The wide principle of fairness

Lord Denning

in The Due Process of Law

Published in print January 1980 | ISBN: 9780406176080
Published online March 2012 | e-ISBN: 9780191705113 | DOI:
The wide principle of fairness

More Like This

Show all results sharing this subject:

  • Constitutional and Administrative Law


Show Summary Details


This chapter discusses the wide principle of fairness. What was reasonable and fair in given circumstances was developed, circumstances which no one had contemplated before. That was the test which the author derived from section 17 of the 1882 Act and had applied in the cases about the deserted wife. That broad principle was also applied by his colleagues in similar cases. They held that section 17 was procedural only. It did not create any legal rights. They said that the improvements made by the husbands in Appleton v Appleton and Pettitt v Pettitt were done gratuitously without any intention of affecting the legal title to the houses in question. So the husbands got nothing and the wives took the improved value of the houses without paying anything for it.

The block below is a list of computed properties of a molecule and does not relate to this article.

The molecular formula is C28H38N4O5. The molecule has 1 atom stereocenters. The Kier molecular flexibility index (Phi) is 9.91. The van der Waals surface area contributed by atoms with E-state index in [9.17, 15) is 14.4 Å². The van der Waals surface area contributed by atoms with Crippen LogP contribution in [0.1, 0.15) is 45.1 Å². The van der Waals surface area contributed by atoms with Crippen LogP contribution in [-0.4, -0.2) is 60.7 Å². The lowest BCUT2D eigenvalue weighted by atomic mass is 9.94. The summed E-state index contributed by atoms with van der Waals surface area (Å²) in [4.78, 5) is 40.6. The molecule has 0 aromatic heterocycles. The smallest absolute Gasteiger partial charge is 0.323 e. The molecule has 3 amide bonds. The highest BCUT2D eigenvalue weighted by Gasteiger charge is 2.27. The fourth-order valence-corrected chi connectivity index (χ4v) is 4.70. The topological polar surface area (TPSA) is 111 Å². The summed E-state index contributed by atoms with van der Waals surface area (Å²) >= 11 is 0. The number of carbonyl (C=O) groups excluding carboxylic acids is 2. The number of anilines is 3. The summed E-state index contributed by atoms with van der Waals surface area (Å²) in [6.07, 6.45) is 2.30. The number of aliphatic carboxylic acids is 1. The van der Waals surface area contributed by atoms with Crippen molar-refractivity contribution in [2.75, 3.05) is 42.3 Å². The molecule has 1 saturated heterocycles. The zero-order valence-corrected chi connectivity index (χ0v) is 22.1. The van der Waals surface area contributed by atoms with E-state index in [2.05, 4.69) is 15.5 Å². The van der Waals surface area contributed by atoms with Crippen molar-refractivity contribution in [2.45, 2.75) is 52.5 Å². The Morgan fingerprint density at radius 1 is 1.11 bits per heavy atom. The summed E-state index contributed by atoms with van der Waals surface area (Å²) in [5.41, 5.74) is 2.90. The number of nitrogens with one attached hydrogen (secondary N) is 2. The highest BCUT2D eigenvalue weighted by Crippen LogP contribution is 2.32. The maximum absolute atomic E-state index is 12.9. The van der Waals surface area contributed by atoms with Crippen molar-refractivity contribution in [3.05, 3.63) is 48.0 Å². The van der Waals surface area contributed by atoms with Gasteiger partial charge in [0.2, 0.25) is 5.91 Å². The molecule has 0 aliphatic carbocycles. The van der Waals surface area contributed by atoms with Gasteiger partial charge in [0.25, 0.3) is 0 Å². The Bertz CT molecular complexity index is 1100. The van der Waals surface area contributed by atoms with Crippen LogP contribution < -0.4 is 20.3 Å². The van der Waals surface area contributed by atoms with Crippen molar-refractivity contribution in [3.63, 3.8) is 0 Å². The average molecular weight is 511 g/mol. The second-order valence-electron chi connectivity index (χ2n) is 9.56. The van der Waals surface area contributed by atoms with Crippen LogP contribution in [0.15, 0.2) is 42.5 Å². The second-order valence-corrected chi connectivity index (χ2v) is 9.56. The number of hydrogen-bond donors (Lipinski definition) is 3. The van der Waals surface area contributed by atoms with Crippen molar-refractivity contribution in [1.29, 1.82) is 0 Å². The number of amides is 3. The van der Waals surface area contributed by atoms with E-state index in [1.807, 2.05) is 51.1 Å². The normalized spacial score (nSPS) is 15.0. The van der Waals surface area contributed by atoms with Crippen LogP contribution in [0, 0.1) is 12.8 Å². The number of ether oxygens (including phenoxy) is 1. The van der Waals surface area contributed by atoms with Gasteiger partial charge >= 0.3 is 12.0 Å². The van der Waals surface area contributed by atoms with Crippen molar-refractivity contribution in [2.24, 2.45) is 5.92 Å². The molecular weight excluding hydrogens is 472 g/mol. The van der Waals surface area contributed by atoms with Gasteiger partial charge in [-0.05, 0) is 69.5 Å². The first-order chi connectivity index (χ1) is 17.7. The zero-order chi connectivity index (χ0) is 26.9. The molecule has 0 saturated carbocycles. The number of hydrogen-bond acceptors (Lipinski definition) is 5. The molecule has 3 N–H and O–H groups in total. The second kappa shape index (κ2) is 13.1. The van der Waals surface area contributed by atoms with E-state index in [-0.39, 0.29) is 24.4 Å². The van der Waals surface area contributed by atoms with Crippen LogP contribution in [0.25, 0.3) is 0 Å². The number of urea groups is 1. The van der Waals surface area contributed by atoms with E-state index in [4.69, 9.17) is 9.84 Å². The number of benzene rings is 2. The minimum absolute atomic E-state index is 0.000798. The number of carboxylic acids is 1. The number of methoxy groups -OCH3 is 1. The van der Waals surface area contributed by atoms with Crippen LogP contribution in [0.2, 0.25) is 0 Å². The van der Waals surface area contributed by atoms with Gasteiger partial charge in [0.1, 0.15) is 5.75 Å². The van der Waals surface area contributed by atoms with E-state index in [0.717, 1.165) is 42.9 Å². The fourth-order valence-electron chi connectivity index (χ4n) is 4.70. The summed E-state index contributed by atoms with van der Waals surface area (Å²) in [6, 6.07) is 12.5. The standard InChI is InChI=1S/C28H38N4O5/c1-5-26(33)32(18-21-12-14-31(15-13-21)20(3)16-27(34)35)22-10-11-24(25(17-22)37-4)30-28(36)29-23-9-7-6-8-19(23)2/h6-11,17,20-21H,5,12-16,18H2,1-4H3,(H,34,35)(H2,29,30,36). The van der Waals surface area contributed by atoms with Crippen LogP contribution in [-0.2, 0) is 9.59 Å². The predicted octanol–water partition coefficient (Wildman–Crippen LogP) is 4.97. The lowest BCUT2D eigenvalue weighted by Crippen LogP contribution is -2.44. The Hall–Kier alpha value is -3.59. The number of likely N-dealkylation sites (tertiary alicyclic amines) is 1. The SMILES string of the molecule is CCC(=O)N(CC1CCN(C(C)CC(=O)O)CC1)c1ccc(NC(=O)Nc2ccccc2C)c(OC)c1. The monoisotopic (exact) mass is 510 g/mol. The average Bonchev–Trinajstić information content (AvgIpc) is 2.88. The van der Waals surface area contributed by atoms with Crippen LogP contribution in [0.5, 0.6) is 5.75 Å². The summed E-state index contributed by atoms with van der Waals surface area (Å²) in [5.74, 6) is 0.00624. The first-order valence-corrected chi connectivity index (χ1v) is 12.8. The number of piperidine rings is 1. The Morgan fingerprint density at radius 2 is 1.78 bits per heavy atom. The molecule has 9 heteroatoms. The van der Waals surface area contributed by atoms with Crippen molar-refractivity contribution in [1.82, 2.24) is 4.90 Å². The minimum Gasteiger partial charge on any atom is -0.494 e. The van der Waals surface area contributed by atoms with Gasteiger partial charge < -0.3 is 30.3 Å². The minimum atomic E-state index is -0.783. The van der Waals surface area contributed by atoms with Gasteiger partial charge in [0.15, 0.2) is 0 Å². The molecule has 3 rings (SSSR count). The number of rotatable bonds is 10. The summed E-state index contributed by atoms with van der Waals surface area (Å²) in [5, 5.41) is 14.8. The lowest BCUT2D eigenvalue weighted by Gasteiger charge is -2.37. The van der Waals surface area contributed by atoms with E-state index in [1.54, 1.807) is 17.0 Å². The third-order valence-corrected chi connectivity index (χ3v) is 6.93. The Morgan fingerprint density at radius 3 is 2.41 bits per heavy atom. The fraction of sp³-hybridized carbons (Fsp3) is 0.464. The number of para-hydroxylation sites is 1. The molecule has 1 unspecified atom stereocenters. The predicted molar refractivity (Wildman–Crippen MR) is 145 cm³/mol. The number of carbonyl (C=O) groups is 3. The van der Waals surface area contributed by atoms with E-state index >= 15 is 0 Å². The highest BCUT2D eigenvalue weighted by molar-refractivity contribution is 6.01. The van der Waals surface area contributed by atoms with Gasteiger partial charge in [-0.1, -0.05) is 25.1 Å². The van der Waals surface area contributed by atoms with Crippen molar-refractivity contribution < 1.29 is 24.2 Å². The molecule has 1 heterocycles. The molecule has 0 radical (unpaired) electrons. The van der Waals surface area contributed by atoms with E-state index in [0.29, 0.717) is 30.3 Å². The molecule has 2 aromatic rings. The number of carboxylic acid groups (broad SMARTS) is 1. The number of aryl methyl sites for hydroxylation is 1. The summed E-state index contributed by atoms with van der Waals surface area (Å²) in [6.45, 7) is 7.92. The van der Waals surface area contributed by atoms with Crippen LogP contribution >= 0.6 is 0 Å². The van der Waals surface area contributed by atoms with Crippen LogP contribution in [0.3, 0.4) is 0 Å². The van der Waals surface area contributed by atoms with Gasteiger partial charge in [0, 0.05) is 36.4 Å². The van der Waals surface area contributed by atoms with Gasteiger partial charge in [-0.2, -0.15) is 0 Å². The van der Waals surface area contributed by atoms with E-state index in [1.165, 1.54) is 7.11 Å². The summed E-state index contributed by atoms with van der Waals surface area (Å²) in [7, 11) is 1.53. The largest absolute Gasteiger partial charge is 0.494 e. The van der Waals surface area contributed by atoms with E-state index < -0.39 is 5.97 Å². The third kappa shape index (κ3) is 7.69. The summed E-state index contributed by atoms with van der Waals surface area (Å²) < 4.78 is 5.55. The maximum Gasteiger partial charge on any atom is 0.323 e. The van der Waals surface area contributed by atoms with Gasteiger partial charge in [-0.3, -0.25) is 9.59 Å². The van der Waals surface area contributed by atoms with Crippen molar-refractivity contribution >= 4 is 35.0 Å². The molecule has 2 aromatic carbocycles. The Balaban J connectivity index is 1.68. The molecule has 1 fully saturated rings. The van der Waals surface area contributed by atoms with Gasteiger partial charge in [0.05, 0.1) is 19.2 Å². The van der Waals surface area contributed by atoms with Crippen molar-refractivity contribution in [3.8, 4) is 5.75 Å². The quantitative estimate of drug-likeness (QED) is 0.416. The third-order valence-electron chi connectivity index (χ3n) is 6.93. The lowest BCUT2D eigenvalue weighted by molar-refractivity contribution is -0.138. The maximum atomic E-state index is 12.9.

Keywords: section 17; deserted wife; legal rights; Appleton v Appleton; Pettitt v Pettitt

Chapter.  531 words. 

Subjects: Constitutional and Administrative Law

Full text: subscription required

How to subscribe Recommend to my Librarian

Buy this work at Oxford University Press »

Users without a subscription are not able to see the full content. Please, subscribe or login to access all content.